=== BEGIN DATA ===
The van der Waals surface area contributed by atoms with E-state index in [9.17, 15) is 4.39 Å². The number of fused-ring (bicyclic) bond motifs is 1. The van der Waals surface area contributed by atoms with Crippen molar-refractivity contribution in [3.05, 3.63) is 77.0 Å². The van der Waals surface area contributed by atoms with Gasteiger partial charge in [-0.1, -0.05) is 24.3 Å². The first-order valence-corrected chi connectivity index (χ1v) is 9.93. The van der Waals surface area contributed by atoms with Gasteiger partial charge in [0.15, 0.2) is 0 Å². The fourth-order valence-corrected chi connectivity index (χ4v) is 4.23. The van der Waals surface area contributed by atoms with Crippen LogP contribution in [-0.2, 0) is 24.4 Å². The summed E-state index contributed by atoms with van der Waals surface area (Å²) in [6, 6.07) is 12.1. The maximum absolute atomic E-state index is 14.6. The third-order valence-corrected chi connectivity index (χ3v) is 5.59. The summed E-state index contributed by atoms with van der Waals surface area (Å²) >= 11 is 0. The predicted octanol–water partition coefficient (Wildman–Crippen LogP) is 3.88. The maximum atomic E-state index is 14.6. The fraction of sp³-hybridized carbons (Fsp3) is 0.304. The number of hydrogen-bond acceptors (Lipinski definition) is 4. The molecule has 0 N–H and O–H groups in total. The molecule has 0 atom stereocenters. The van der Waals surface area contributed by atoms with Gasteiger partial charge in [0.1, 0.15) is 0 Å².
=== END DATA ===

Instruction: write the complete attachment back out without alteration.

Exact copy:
The van der Waals surface area contributed by atoms with E-state index in [9.17, 15) is 4.39 Å². The number of fused-ring (bicyclic) bond motifs is 1. The van der Waals surface area contributed by atoms with Crippen molar-refractivity contribution in [3.05, 3.63) is 77.0 Å². The van der Waals surface area contributed by atoms with Gasteiger partial charge in [-0.1, -0.05) is 24.3 Å². The first-order valence-corrected chi connectivity index (χ1v) is 9.93. The van der Waals surface area contributed by atoms with Gasteiger partial charge in [0.15, 0.2) is 0 Å². The fourth-order valence-corrected chi connectivity index (χ4v) is 4.23. The van der Waals surface area contributed by atoms with Crippen LogP contribution in [-0.2, 0) is 24.4 Å². The summed E-state index contributed by atoms with van der Waals surface area (Å²) in [6, 6.07) is 12.1. The maximum absolute atomic E-state index is 14.6. The third-order valence-corrected chi connectivity index (χ3v) is 5.59. The summed E-state index contributed by atoms with van der Waals surface area (Å²) >= 11 is 0. The predicted octanol–water partition coefficient (Wildman–Crippen LogP) is 3.88. The maximum atomic E-state index is 14.6. The fraction of sp³-hybridized carbons (Fsp3) is 0.304. The number of hydrogen-bond acceptors (Lipinski definition) is 4. The molecule has 0 N–H and O–H groups in total. The molecule has 0 atom stereocenters. The van der Waals surface area contributed by atoms with Gasteiger partial charge in [0.1, 0.15) is 0 Å².